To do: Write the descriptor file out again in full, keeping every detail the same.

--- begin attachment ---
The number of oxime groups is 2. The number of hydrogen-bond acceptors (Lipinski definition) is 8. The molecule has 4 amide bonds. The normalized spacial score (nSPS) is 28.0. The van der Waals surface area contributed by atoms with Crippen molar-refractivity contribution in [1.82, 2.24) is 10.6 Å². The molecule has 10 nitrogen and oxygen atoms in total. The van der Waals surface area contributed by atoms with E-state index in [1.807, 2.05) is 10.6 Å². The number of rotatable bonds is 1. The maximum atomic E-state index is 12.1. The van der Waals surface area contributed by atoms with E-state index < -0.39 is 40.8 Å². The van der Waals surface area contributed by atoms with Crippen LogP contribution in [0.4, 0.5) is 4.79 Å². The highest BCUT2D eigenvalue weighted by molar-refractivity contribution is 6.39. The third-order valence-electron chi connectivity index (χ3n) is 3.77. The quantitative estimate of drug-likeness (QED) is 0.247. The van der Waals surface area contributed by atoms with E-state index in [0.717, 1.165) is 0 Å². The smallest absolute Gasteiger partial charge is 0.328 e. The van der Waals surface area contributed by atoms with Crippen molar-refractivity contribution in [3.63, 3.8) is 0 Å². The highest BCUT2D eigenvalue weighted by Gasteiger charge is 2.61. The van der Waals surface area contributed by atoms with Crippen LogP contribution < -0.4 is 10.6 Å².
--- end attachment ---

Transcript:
The number of oxime groups is 2. The number of hydrogen-bond acceptors (Lipinski definition) is 8. The molecule has 4 amide bonds. The normalized spacial score (nSPS) is 28.0. The van der Waals surface area contributed by atoms with Crippen molar-refractivity contribution in [1.82, 2.24) is 10.6 Å². The molecule has 10 nitrogen and oxygen atoms in total. The van der Waals surface area contributed by atoms with E-state index in [1.807, 2.05) is 10.6 Å². The number of rotatable bonds is 1. The maximum atomic E-state index is 12.1. The van der Waals surface area contributed by atoms with E-state index < -0.39 is 40.8 Å². The van der Waals surface area contributed by atoms with Crippen LogP contribution in [0.4, 0.5) is 4.79 Å². The highest BCUT2D eigenvalue weighted by molar-refractivity contribution is 6.39. The third-order valence-electron chi connectivity index (χ3n) is 3.77. The quantitative estimate of drug-likeness (QED) is 0.247. The van der Waals surface area contributed by atoms with E-state index in [0.717, 1.165) is 0 Å². The smallest absolute Gasteiger partial charge is 0.328 e. The van der Waals surface area contributed by atoms with Crippen molar-refractivity contribution in [3.63, 3.8) is 0 Å². The highest BCUT2D eigenvalue weighted by Gasteiger charge is 2.61. The van der Waals surface area contributed by atoms with Crippen LogP contribution < -0.4 is 10.6 Å².